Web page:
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MANILA, Philippines – To describe Hilda Narciso’s torture during Martial Law as disturbing is an understatement. Her torture was unimaginable, the kind you would not want to hear from someone who experienced it first-hand.
“Iyong pakiramdam na para kang binaboy, binastos, humiliated, degraded, dehumanized as a person. Mabuti pa ang basahan kaya mong linisin, ang tao parang hindi,” Hilda described what she went through under the hands of the military when she was held captive.
(That feeling like you were molested, disrespected, humiliated, degraded, dehumanized as a person. Rags are better off because they can be cleaned but a person, it seems not.)
Hilda was a teacher and a church worker during the dictatorship. She visited a German pastor in Davao City and spent the night in his home. That same evening a group of 30 military men raided the house and arrested the pastor, and the other people living in the house, Hilda included.
They were taken after the owners of the house were suspected of conspiracy to commit rebellion. Hilda was just at the wrong place and time.
She was taken to a separate car, different from that where pastor Volker Schmidt and two other companions, Anna Mae Morallos and Jethro Dionisio, were brought to. Alone, she was handcuffed, blindfolded and molested as the men interrogated her.
When they reached the “safe house”, where “only the military are safe”, she was brought to a room.
“I was brought to a room then I heard a voice of a person who told them to go out. I presumed he was the head of the raiding team. I was not able to defend myself. He had me for himself. I was raped,” she recalled.
That was just the first of a series of sexual abuse she painfully went through under the military.
“After that he brought me out and I was ganged up. A lot of males and hands were still [on me] different penises were forced down my mouth. It was so disgusting. Then while they molest you, you just want to feel you’re dead. They were fingering my vagina,” she continued.
Out of an outpour of mixed emotions – mostly anger, she hurled: “Don’t you have daughters? Girlfriends? Sisters, or mothers? Anyone you love. What if this was done to them, how would you feel?”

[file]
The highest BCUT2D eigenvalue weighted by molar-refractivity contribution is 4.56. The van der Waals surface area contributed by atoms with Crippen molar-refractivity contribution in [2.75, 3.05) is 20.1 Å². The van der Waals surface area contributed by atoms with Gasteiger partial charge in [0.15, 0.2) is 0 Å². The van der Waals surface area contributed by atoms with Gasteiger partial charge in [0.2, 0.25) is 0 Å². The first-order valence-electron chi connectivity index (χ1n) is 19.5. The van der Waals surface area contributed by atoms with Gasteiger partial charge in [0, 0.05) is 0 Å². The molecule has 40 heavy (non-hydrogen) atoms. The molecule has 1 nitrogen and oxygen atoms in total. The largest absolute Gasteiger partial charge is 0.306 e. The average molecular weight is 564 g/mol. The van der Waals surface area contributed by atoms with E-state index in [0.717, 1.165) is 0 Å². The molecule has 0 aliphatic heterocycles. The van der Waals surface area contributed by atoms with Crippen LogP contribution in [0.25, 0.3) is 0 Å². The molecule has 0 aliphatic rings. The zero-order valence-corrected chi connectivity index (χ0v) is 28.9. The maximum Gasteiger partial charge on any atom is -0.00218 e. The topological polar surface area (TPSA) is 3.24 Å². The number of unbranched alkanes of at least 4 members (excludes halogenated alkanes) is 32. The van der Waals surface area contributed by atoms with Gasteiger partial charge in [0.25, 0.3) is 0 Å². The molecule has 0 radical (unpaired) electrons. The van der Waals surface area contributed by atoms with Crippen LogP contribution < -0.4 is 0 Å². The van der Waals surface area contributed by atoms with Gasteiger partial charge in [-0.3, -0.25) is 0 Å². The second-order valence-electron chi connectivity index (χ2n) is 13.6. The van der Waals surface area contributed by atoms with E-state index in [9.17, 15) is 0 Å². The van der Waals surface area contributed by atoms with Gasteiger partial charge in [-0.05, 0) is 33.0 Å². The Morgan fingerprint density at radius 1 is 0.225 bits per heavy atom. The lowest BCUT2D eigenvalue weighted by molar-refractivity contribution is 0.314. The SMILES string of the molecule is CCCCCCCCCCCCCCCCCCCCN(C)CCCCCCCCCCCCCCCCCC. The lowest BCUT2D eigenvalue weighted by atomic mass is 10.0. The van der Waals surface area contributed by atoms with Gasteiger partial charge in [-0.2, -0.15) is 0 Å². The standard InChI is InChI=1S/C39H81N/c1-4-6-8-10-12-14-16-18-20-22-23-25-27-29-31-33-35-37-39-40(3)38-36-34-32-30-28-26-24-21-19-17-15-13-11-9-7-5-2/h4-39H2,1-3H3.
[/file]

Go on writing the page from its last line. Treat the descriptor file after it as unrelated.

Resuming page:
To her regret, they responded: “It’s all right, as long as we don’t see it.” (READ: #NeverAgain: Martial Law stories young people need to hear)
Hilda would recall how she, her friends, and 85 political prisoners were inhumanely treated: they slept on floors while mosquitoes buzzed around their humid cells; they were fed with rotten fish that had worms.
Their captors also deprived them of sunning hours and disallowed them brief freedom from darkness. But when they were allowed to go out, they would force some of their fellow detainees to run as they would be shot with a gun.
“It’s like you’re not human anymore. Imagine an animal held captive,” she said.
Help and heal
Even while in detention, Hilda fought to file a case against her abusers. She was the first one to pursue a rape case against the military at the time. But it was dropped for lack of evidence. (WATCH: Rappler’s Martial Law playlist)
“My lady lawyer did not do much. When I had to undergo a medical exam, she wasn’t around. I was left alone with the military. The doctor’s assessment was that it can’t be traced that I was raped but she can trace I had abortion prior to my arrest, [which did not happen]. I was harassed.”
Given the miserable situation, Hilda just drew inspiration from her experience to help others who were sexually abused like her.
She spoke in public about her horrific experience after she was released. “I asked for death during the time so what [am I] afraid of? Just to help people who came out in the open just to talk about it.”
Later on, she was invited by international groups such as Amnesty International to talk. Going abroad opened her eyes to expand the way she helps and heals.
She helped set up advocacy groups that felt the oppression of the government during the dictatorship such as Gabriela and Selda (Samahan ng mga Ex-Detainees Laban sa Detensyon at Aresto).
To better heal, she flew to Denmark to study therapy that eventually led her to founding the Women Crisis Center. She also improved her expertise on healing using Oriental medicine, which involves acupuncture and energy healing.
Healing of the land
Even decades after Martial Law, Hilda continues to talk about her nightmare. While she continues to heal, the “healing of the land” has yet to happen, she said.
“There’s a different level of healing for every individual. I am single person, but many of them are married and they have children. Many of them can’t talk too much and they keep it from their children and so they cannot understand,” she added.
When the issue on the proposed hero’s burial for the late president Ferdinand Marcos erupted, Hilda – among the petitioners in the Supreme Court opposing the dictator's burial at the Libingan ng mga Bayani – said this would not bring "healing for humanity”.
She urged others to be critical and ask about what happened during Martial Law in judging history. “Why was the Commission on Human Rights [set up] after [Marcos was ousted]? Why was the Presidential Commission on Good Government established to run after the Marcoses’ ill-gotten wealth?”
“In this fight, we have to think not only of ourselves but also of others – other people who suffered under Martial Law.” – Rappler.com